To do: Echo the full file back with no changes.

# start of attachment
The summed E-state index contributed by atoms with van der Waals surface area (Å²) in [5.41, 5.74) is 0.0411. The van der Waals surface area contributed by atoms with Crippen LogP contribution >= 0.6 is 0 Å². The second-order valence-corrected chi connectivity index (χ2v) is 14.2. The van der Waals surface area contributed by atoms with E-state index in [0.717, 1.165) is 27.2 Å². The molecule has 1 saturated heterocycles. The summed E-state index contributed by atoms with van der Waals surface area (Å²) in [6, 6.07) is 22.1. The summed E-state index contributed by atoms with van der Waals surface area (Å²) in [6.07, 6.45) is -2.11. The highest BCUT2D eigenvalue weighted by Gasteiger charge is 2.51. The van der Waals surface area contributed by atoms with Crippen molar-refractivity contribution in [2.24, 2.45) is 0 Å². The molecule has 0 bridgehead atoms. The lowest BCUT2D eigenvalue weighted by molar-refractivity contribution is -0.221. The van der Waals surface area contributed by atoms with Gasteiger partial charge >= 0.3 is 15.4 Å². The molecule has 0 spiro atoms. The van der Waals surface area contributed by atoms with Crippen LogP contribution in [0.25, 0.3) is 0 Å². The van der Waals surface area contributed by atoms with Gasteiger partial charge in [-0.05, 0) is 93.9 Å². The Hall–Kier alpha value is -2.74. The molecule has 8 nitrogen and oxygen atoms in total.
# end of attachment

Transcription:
The summed E-state index contributed by atoms with van der Waals surface area (Å²) in [5.41, 5.74) is 0.0411. The van der Waals surface area contributed by atoms with Crippen LogP contribution >= 0.6 is 0 Å². The second-order valence-corrected chi connectivity index (χ2v) is 14.2. The van der Waals surface area contributed by atoms with E-state index in [0.717, 1.165) is 27.2 Å². The molecule has 1 saturated heterocycles. The summed E-state index contributed by atoms with van der Waals surface area (Å²) in [6, 6.07) is 22.1. The summed E-state index contributed by atoms with van der Waals surface area (Å²) in [6.07, 6.45) is -2.11. The highest BCUT2D eigenvalue weighted by Gasteiger charge is 2.51. The van der Waals surface area contributed by atoms with Crippen molar-refractivity contribution in [2.24, 2.45) is 0 Å². The molecule has 0 bridgehead atoms. The lowest BCUT2D eigenvalue weighted by molar-refractivity contribution is -0.221. The van der Waals surface area contributed by atoms with Gasteiger partial charge >= 0.3 is 15.4 Å². The molecule has 0 spiro atoms. The van der Waals surface area contributed by atoms with Crippen LogP contribution in [0.25, 0.3) is 0 Å². The van der Waals surface area contributed by atoms with Gasteiger partial charge in [-0.05, 0) is 93.9 Å². The Hall–Kier alpha value is -2.74. The molecule has 8 nitrogen and oxygen atoms in total.